And it's not?

I'd say that rarely is a political issue completely black or white.

Concerning gun control, I think stringent classification system is useful: guns used in sport, guns used in self-defense, and guns used for assault. I realize that not everyone views hunting as very sporting, and that debate is its own entity entirely. People have the right, I believe, to use guns in sporting manner, and I also believe people have the right to own a gun for the purpose of self-defense. I believe that just as a citizen needs a license demonstrating their ability to safely operate an automobile, citizens should need a license demonstrating their ability to safely load, clean, and operate their firearms. I think it is the responsibility of the city or state to monitor, not regulate, the amount and type of ammunition being bought and sold. I'm sure that none of this seems controversial or unreasonable at this point.
Where people run into trouble is the debate over the third category of guns: those used for assault. These guns have one purpose and one purpose only, to kill people and kill them quickly. Why any American citizen would
want to own one of these weapons is disturbing enough. There is nothing sporting about assault weapons, they are of hardly any use at all in self-defense. But, I'll admit, these weapons do have their uses. These guns are useful in situations where the opposition might be using similar weaponry. It would be these guns, then, that belong under the control of S.W.A.T. Teams, the National Guard, and any other State Militia type groups. Their use should be stringently controlled and monitored, so that only members of these groups have the legal authority to shoot them. Note that I said shoot and not own. These weapons should be the property of the city and/or state and only used in situations that threaten the security and safety of the city and/or state.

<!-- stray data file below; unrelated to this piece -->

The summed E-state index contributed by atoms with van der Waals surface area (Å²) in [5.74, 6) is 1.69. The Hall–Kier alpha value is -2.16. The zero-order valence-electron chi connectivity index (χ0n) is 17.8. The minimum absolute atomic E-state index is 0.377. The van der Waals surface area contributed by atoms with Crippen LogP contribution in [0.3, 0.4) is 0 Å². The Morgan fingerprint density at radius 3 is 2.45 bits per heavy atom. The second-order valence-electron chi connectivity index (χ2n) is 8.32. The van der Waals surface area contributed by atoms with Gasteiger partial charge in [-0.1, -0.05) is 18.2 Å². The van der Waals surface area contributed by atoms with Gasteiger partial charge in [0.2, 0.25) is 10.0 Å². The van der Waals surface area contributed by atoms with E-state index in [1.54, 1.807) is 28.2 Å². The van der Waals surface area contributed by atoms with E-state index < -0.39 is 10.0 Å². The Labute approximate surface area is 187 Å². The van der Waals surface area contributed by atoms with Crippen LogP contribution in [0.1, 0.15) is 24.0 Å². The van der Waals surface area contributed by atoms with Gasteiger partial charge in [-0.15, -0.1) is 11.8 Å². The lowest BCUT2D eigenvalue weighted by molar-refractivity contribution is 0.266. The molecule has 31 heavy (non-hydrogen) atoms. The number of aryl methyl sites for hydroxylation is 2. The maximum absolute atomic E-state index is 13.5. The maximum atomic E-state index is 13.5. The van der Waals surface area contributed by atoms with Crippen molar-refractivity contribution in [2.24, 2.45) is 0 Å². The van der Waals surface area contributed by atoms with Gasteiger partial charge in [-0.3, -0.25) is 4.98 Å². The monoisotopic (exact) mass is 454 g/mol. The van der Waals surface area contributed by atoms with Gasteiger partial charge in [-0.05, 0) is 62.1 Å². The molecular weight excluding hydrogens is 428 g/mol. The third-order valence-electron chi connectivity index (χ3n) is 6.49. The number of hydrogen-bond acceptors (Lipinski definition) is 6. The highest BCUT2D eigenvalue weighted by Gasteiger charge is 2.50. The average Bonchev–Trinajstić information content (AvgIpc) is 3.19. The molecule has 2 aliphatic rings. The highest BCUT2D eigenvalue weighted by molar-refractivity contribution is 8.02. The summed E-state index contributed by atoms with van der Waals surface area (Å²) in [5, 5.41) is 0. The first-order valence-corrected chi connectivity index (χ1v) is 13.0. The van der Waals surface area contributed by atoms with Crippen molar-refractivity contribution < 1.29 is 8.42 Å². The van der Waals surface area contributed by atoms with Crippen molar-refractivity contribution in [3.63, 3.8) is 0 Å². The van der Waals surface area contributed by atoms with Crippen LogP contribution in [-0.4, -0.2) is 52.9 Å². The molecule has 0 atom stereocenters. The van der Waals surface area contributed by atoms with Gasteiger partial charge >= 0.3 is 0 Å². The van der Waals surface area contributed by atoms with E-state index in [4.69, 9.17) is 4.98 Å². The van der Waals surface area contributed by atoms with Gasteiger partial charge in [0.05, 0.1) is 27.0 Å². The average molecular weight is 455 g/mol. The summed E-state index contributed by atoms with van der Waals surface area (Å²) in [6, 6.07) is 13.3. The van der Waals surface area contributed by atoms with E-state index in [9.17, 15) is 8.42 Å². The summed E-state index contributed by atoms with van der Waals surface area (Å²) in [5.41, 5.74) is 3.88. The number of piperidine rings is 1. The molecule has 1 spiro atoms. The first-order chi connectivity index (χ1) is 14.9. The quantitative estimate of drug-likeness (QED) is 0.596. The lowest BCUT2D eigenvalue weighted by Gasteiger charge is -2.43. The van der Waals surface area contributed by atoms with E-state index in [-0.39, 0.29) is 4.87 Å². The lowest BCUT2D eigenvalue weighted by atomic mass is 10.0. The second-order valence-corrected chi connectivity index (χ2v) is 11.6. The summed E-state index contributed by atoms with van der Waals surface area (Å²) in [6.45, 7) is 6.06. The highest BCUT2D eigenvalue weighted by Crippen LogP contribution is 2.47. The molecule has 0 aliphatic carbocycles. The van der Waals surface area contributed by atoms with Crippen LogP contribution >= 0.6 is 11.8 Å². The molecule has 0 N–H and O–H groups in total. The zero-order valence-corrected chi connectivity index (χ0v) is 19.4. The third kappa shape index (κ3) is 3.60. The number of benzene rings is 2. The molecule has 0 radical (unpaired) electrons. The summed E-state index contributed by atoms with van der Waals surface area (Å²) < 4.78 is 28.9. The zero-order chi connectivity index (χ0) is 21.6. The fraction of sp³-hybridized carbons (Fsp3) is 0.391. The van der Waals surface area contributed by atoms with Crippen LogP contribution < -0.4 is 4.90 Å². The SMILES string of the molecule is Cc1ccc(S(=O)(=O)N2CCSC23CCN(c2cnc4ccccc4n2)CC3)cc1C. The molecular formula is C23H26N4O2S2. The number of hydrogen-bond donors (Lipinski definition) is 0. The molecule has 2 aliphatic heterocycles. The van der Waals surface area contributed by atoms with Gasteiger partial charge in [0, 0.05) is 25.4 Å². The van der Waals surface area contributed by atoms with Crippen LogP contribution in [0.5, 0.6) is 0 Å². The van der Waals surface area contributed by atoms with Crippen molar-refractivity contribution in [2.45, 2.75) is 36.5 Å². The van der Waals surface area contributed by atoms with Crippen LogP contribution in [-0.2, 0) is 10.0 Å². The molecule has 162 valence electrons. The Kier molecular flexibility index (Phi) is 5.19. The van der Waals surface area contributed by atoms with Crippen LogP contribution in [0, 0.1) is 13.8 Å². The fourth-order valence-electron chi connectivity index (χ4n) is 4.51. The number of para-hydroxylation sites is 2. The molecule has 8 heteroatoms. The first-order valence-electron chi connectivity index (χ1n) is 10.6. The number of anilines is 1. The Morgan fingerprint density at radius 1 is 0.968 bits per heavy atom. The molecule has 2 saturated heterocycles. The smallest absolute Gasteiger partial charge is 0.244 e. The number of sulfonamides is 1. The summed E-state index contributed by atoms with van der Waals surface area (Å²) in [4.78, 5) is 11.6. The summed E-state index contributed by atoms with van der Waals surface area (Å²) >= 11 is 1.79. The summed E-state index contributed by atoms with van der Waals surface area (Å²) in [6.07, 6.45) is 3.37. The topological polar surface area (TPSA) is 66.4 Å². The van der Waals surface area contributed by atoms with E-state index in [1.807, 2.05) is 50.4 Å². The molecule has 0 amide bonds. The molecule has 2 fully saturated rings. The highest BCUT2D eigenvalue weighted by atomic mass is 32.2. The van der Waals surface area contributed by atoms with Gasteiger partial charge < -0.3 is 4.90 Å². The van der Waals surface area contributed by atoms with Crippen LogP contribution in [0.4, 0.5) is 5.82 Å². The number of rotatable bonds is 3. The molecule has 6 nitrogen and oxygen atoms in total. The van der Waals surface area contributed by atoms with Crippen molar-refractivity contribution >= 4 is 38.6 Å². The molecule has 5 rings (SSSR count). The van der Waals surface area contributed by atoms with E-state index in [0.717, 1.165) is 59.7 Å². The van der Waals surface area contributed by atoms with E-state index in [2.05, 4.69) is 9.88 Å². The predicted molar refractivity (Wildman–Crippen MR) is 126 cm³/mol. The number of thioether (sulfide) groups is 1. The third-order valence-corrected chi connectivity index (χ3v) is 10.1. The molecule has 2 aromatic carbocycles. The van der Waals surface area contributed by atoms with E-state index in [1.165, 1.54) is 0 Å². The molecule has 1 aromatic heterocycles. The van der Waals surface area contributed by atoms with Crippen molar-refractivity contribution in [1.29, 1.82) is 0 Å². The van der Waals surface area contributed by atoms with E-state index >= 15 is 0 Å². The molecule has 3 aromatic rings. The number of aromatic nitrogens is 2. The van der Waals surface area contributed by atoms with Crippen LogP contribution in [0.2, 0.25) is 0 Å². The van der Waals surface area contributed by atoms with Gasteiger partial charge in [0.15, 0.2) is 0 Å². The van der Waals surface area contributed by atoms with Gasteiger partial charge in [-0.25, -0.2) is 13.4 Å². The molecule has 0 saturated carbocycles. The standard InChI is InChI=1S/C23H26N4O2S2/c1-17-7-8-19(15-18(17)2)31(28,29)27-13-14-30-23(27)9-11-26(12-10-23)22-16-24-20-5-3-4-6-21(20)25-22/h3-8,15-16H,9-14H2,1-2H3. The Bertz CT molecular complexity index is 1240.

So how would you respond to the allegation that prohibiting the ownership of assault weapons is a violation of the 2nd Amendment?

Given that there is no stringent list of weapons that fall under the jurisdiction of the Second Amendment, are we then to assume that the amendment applies to all weapons? Because you have to draw the line somewhere. Otherwise it's possible to make an argument for the ownership of rocket launchers, tanks, napalm...Hell, if there isn't a line drawn, couldn't you make an argument for the personal ownership of a nuclear weapon?
My response is that if you
do have to draw the line somewhere (and I'm sure we all agree that a line is necessary) I believe citizens have no business owning weapons whose sole purpose is the killing of other human beings. Let the city and state hold ownership of those weapons (if the state chooses to), and decide how and in what situations those weapons should be used.

And if someone presents an argument that assault weapons could be used for something other than killing people?

Like what?

Look, I'd love to fly a plane. But the only way I'm going be allowed to do that legally is if I'm a pilot. If people want to fire off assault weapons so bad, they should join an armed service.

Saturday, October 24, 2009

Civis Valetudo (1 of 2)

In July of this year the Journal of the American Medical Association (JAMA) posted a study showing that 62 percent of the bankruptcies in America occurred due to high medical bills. The study also showed that most of those who filed for bankruptcy were middle-class, well-educated homeowners. The study further showed that of that 62 percent, 80 percent had medical insurance.
It is abundantly obvious that the current health care system in America simply does not work.

The reason health care in America does not work is not because of the quality of care, however. It is important to keep that in mind. Health care in America is incredibly effective at improving the health of the sick, easing the pain of the dying, and maintaining the health of the well. As long as you can afford it. The reason health care in America does not work is that nobody can afford it.
The cost of health care must go down, and it is impossible that the cost will ever drop to sustainable levels while for-profit businesses run health-care in America.

This is fact. You can argue about Democrats or Republicans or Socialism or anything else, but don't bother denying that for-profit business has ruined health care in America.

So, here's the tricky part: HOW?
How do you lower costs? Where?

All the health care plans in Congress right now deal with only one facet of the cost of health care: insurance.